Secrets of Social Media Seminar

I will be speaking at the “Secrets of Social Media” seminar being held in Jacksonville, FL on Thursday, March 26. I will be sharing the stage with four wonderful speakers, all of whom bring a valuable perspective to social media and its myriad applications for your business.

Here’s the link for more information. Hope to see you there.

Something kind of cool happened last week that I wanted to share. The post I wrote about Tropicana’s decision to change back to its original “straw in the orange” logo generated a lot of traffic. Evidently, someone at the Pew Research Center’s Project for Excellence in Journalism is among my readers and noticed my analysis. They  cited me and the blog on their weekly index. Who knew people would get so exorcised over an orange juice carton, huh?

Marketing in 2009

In our ongoing effort to share resources that focus directly on social media, we wanted to direct your attention to this free eBook offered on the terrific Conversation Agent blog by Valeria Maltoni.

Twelve social media professionals talk about what they see as the key imperatives and trends for 2009, and it’s well worth downloading and referring back to all year long.

It’s free, yet it offers invaluable insight and advice.

What are you waiting for?

Did I mention it was free?

Should corporations blog?

Instead of answering the question directly, let’s do a quick survey of some larger corporations in the space.

This incomplete list illustrates how each company takes a different approach to information, outreach and community building.

The GE Global Research blog is a peek into their industrial research labs and is targeted to the technology set. They have dozens of contributors so the content remains fresh and wide ranging, and they incorporate lots of video.

The Graco blog also has multiple contributors (always a good idea) and focuses primarily on parenting issues.

General Motors’ Fastlane blog is “a forum for GM executives to talk about GM’s current and future products and services.” GM has been in the space for some time, and their blog gets a lot of comments, particularly in the past day or two as the Big Three are all testifying on Capitol Hill in search of a bridge loan to keep them afloat.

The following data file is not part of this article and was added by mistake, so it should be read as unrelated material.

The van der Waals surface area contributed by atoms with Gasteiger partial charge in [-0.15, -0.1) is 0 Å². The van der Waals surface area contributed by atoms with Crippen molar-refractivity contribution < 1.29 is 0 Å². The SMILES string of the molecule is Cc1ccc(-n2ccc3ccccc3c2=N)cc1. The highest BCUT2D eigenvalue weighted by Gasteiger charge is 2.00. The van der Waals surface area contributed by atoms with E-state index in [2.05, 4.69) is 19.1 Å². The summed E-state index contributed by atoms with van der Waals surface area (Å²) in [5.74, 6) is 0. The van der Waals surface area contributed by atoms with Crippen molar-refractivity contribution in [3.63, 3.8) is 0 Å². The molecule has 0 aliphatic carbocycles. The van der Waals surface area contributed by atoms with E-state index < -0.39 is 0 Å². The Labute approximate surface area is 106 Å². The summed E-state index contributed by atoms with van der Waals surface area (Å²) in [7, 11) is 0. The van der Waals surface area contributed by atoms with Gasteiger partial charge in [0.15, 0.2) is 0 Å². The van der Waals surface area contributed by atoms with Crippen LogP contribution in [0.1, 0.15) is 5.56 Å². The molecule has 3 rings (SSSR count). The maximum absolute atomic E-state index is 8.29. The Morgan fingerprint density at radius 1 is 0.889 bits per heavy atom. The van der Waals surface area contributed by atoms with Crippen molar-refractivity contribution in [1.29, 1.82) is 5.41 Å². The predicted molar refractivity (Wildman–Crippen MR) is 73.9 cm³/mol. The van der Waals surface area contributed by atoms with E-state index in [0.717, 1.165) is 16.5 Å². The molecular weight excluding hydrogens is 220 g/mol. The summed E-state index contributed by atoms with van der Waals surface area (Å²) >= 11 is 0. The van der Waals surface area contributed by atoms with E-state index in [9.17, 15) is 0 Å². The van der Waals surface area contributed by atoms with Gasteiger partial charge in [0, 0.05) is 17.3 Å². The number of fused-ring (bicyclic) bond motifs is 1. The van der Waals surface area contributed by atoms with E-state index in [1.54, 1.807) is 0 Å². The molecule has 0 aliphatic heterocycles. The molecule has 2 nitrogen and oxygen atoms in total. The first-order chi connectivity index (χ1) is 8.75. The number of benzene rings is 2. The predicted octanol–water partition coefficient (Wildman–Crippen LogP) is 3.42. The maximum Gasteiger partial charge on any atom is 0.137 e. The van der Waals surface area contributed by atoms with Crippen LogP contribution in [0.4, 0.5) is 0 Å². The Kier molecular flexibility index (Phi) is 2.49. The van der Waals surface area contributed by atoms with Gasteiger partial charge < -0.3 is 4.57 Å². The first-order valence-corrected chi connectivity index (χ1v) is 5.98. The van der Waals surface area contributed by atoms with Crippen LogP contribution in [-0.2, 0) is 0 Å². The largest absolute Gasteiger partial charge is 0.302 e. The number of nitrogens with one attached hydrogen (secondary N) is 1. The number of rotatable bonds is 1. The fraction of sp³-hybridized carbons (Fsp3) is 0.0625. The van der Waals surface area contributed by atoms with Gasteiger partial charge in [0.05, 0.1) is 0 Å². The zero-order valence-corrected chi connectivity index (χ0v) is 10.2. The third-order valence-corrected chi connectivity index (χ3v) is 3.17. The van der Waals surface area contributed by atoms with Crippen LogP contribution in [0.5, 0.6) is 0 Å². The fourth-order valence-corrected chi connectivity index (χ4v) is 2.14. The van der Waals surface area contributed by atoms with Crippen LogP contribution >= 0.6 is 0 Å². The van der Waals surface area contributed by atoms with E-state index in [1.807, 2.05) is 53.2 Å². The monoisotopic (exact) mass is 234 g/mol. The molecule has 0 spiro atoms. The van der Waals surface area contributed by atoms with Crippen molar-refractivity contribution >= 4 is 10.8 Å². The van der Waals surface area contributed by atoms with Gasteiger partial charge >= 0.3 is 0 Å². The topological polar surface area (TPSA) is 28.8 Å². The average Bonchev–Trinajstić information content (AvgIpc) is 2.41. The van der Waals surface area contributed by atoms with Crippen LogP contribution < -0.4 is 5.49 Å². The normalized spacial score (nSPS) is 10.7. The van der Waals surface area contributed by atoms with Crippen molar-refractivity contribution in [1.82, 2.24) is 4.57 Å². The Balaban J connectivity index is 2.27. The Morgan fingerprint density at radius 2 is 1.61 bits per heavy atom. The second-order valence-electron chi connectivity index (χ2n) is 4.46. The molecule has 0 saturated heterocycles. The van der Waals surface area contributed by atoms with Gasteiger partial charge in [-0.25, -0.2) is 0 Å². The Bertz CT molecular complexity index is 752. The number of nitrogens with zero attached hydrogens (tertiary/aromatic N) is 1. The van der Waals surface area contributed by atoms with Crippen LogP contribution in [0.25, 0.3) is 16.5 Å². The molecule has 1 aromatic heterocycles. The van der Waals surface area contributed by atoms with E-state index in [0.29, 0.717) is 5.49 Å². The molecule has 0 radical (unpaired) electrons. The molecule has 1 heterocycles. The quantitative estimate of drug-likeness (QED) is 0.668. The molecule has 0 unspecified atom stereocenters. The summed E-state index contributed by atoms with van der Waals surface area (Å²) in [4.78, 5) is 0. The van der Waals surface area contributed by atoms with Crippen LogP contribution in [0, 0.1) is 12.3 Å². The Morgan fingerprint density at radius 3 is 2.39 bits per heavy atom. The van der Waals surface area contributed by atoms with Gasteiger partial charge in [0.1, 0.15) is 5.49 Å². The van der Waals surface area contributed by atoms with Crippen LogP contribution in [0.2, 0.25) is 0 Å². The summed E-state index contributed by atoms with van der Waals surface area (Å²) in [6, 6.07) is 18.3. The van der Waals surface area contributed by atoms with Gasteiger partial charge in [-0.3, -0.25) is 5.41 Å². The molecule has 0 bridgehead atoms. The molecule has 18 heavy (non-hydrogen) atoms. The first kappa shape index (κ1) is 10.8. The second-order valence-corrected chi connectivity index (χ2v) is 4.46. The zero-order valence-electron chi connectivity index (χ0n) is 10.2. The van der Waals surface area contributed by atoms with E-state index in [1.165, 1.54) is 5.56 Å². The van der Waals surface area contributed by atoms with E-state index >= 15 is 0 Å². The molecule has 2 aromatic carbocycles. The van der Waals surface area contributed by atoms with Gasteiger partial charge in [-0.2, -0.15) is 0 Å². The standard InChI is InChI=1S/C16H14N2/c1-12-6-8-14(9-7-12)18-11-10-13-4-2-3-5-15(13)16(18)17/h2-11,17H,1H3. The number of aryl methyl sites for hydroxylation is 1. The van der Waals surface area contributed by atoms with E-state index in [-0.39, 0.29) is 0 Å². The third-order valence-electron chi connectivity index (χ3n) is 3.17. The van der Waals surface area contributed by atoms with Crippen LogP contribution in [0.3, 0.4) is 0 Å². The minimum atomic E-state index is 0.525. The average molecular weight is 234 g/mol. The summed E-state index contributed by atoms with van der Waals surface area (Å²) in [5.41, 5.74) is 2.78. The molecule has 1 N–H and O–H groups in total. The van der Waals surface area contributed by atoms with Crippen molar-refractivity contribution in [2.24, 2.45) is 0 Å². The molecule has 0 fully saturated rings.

Most social media consultants, and I include myself, will say that a corporate blogging no-no is to prattle on about your latest product or service. Instead, you should be attempting to build trust with your community and be a problem solver. These three companies attack this issue in different ways.

GE is speaking to a devoted and passionate audience of science and technology people. GE Research Labs does not really make consumer products so unless you’re planning on buying a multi-million dollar medical imaging machine or a pulsed detonation engine (I don’t know, either), I think they’re right to break this cardinal rule. Their blog is for those who wish to stay on top of new developments.

Graco has a wide range of baby products they sell such as playpens, car seats and strollers. The blog, however, shares experiences and offers advice to the common problems that affect all parents. They do have a channel about their products, but the number of entries there is far outnumbered by those in the “Parenting” or “Babies” channels.

GM’s blog, on the other hand, is essentially a series of press releases or talking points posted by execs of the company. To their credit, though, most of the posts receive a LOT of comments and GM seems to let the community say whatever might be on their minds, and things sometimes get a little chippy. I don’t think people are feeling too warm and fuzzy towards any of the Big 3 right now, and if you don’t believe me, check the comments section.